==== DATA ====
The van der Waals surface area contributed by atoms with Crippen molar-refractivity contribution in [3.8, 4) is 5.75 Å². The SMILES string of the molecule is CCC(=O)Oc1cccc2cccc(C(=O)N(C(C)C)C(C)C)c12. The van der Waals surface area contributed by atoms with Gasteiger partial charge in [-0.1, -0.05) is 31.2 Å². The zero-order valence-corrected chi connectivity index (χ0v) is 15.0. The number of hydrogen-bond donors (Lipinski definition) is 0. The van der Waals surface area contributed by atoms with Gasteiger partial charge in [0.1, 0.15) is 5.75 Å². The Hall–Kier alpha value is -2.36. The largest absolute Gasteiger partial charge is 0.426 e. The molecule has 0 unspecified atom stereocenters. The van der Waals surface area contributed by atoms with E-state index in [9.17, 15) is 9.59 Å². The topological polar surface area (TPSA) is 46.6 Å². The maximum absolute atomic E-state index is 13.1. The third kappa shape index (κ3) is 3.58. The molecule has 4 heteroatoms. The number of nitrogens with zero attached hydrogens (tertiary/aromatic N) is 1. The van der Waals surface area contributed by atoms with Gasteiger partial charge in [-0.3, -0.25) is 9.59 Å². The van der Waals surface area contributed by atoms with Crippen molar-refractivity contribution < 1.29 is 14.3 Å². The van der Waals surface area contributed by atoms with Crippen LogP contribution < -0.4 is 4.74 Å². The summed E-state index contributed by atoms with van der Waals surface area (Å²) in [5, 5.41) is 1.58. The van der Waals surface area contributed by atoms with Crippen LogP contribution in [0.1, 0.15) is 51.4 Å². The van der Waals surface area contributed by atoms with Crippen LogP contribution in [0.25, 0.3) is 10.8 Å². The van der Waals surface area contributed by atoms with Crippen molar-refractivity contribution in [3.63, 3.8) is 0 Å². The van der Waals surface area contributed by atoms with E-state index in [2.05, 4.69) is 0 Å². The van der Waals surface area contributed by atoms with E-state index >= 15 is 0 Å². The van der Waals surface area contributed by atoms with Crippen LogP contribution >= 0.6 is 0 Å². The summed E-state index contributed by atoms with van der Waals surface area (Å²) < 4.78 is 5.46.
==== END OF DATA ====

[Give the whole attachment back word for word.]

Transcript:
The van der Waals surface area contributed by atoms with Crippen molar-refractivity contribution in [3.8, 4) is 5.75 Å². The SMILES string of the molecule is CCC(=O)Oc1cccc2cccc(C(=O)N(C(C)C)C(C)C)c12. The van der Waals surface area contributed by atoms with Gasteiger partial charge in [-0.1, -0.05) is 31.2 Å². The zero-order valence-corrected chi connectivity index (χ0v) is 15.0. The number of hydrogen-bond donors (Lipinski definition) is 0. The van der Waals surface area contributed by atoms with Gasteiger partial charge in [0.1, 0.15) is 5.75 Å². The Hall–Kier alpha value is -2.36. The largest absolute Gasteiger partial charge is 0.426 e. The molecule has 0 unspecified atom stereocenters. The van der Waals surface area contributed by atoms with E-state index in [9.17, 15) is 9.59 Å². The topological polar surface area (TPSA) is 46.6 Å². The maximum absolute atomic E-state index is 13.1. The third kappa shape index (κ3) is 3.58. The molecule has 4 heteroatoms. The number of nitrogens with zero attached hydrogens (tertiary/aromatic N) is 1. The van der Waals surface area contributed by atoms with Gasteiger partial charge in [-0.3, -0.25) is 9.59 Å². The van der Waals surface area contributed by atoms with Crippen molar-refractivity contribution < 1.29 is 14.3 Å². The van der Waals surface area contributed by atoms with Crippen LogP contribution < -0.4 is 4.74 Å². The summed E-state index contributed by atoms with van der Waals surface area (Å²) in [5, 5.41) is 1.58. The van der Waals surface area contributed by atoms with Crippen LogP contribution in [0.1, 0.15) is 51.4 Å². The van der Waals surface area contributed by atoms with Crippen LogP contribution in [0.25, 0.3) is 10.8 Å². The van der Waals surface area contributed by atoms with Crippen molar-refractivity contribution in [3.63, 3.8) is 0 Å². The van der Waals surface area contributed by atoms with E-state index in [2.05, 4.69) is 0 Å². The van der Waals surface area contributed by atoms with E-state index >= 15 is 0 Å². The van der Waals surface area contributed by atoms with Crippen LogP contribution >= 0.6 is 0 Å². The summed E-state index contributed by atoms with van der Waals surface area (Å²) < 4.78 is 5.46.